Monday, June 30, 2014

Catechism #27

Q. What is the sixth of the Ten Commandments?
A. The sixth of the Ten Commandments is, “You shall not kill.”

Every person, even non-Christians, understands that it’s wrong to take a life. Killing someone is the worst thing you can do to a person because their life is the most you can take from them (physically speaking).

So if its wrong to kill, how do we justify capital punishment, wars, and the God-ordained killing in the Bible? We need to understand the differences in the words.

Kill, as it is used in the sixth commandment, should be translated as murder. The Hebrew word God used, ratsach, means, “to murder, slay, or kill.” While the word has been associated with accidental killing, such as manslaughter, it usually refers to premeditated murder and assassination.

Compare that to the word muwth, which means, “to be executed, to die as a penalty.” That word is used throughout the law as a consequence for violating the law. In English we might miss the difference, but in Hebrew the difference is black and white—you might say a matter of life and death.

But the command that is most likely to hit home with believers today is the angle that Jesus took. He said, "You have heard that it was said to those of old, `You shall not murder, and whoever murders will be in danger of the judgment. But I say to you that whoever is angry with his brother without a cause shall be in danger of the judgment (Matthew 5:21-22).’”

The most important issue for us is not whether or not we are murdering people, but whether or not we are showing love.

Thursday, June 26, 2014

Edmontosaurus: Discovered in North America

My family and I recently took a trip to a museum in Columbia, South Carolina. As someone who has always been fascinated by dinosaurs, I was excited to check out the “Land of Fire and Ice” exhibit. Of course, I realize these exhibits are always tainted by the inaccurate descriptions of evolution, as I was greeted by the sign that said we were going to travel back 70 million years.

In the second of the three rooms I got to see a replica of Edmontosaurus, a dinosaur supposedly from the Cretaceous period. Beside the dino was this sign that read, “Did you know? In 2004 a well preserved Edmontosaurus (with skin impressions) was found in North Dakota.”

And that really was quite a find. Very few mummified dinosaurs have been discovered.

Then in the third room there was a map on the wall that showed what North America looked like 85 million years ago. Notice where North Dakota is. If you cannot see, it is almost completely underwater.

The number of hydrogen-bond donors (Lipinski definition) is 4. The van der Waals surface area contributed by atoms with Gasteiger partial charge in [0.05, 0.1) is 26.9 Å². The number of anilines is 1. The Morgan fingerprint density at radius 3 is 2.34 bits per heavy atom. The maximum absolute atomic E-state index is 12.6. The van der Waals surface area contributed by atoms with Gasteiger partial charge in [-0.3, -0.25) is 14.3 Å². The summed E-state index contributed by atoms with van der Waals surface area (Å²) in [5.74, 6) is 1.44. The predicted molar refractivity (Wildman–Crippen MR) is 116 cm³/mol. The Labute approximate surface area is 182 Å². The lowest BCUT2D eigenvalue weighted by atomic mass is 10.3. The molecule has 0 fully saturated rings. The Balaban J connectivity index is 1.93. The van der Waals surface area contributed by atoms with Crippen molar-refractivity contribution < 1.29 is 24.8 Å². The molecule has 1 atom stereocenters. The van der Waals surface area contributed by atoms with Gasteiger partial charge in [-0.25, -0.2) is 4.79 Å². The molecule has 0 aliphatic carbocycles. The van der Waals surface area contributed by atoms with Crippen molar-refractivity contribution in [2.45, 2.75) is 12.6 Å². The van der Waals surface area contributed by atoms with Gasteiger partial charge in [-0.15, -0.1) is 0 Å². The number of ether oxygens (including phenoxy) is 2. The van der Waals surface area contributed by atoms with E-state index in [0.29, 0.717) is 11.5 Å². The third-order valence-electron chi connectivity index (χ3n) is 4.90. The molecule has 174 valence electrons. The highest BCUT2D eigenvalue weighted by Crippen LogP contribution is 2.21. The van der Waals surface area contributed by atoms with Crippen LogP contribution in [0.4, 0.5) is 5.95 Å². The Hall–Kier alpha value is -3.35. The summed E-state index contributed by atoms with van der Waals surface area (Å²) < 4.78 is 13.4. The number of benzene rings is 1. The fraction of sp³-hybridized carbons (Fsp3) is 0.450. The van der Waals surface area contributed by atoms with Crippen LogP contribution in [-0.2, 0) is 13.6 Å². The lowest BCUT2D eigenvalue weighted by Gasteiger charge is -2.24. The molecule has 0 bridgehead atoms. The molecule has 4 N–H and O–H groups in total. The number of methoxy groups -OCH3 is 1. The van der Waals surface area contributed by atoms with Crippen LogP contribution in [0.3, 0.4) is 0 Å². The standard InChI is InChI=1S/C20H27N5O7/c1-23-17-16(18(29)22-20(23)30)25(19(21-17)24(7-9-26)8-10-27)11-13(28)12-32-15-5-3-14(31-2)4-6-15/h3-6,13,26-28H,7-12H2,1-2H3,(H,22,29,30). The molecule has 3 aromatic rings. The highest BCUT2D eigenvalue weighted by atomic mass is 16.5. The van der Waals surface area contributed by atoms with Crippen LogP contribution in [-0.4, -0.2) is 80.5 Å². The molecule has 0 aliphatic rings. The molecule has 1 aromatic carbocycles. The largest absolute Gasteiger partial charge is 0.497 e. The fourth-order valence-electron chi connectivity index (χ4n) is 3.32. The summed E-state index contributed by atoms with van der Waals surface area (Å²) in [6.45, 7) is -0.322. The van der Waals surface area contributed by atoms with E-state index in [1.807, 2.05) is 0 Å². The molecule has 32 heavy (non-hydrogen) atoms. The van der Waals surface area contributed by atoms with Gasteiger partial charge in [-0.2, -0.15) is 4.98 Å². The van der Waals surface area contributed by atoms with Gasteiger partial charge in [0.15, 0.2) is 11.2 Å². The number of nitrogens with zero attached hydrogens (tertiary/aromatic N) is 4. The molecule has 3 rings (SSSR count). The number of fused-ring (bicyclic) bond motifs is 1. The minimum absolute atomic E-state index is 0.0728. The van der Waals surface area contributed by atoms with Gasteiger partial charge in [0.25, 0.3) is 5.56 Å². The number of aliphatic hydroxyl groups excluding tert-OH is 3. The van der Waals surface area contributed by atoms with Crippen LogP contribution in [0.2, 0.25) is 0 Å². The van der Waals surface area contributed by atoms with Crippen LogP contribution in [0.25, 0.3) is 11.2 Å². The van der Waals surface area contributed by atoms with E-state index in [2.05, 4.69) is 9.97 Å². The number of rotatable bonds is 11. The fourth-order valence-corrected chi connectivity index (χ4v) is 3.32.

In fact, scientists believe that through the entire Cretaceous period (65-145 million years ago) North Dakota was submerged. Anyone else curious how a well preserved Edmontosaurus was found in a region that he never would have been in?

(To be fair, the northeast corner of North Dakota doesn't appear to be underwater, but this discovery was made in the southwest corner)

The story gets better. According to an article on Red Orbit’s website, “Typically, animal tissue decomposes shortly after death. But researchers said [this dinosaur] must have been swiftly buried under just the right circumstances for the texture of the skin to be preserved.”

By “just the right circumstances,” I’m assuming they don’t mean Noah’s Flood, but that certainly would have done the trick.

This is an amazing discovery, but the discovery itself points to a young earth. Even the most well preserved bone or fossil, even in “just the right circumstances,” could only last a few thousand years. 65-145 million years would not leave us with anything, let alone a complete lizard.

Monday, June 23, 2014

Catechism #26

Q. What is the fifth of the Ten Commandments?
A. The fifth of the Ten Commandments is, “Honor your father and mother.”

The fifth commandment is probably every parent’s favorite of the ten, but it is not a command that is limited to children.

We need to honor our parents. It is interesting that God did not say obey your parents, but to honor them. But think about it: how can a child disobey his parents at honor them at the same time?

No matter how politely the child may respond to instruction, disobedience comes down to a lack of honor. In fact, Paul associated obedience with honor in Ephesians 6:1-2.

“Children, obey your parents in the Lord, for this is right. Honor your father and mother.”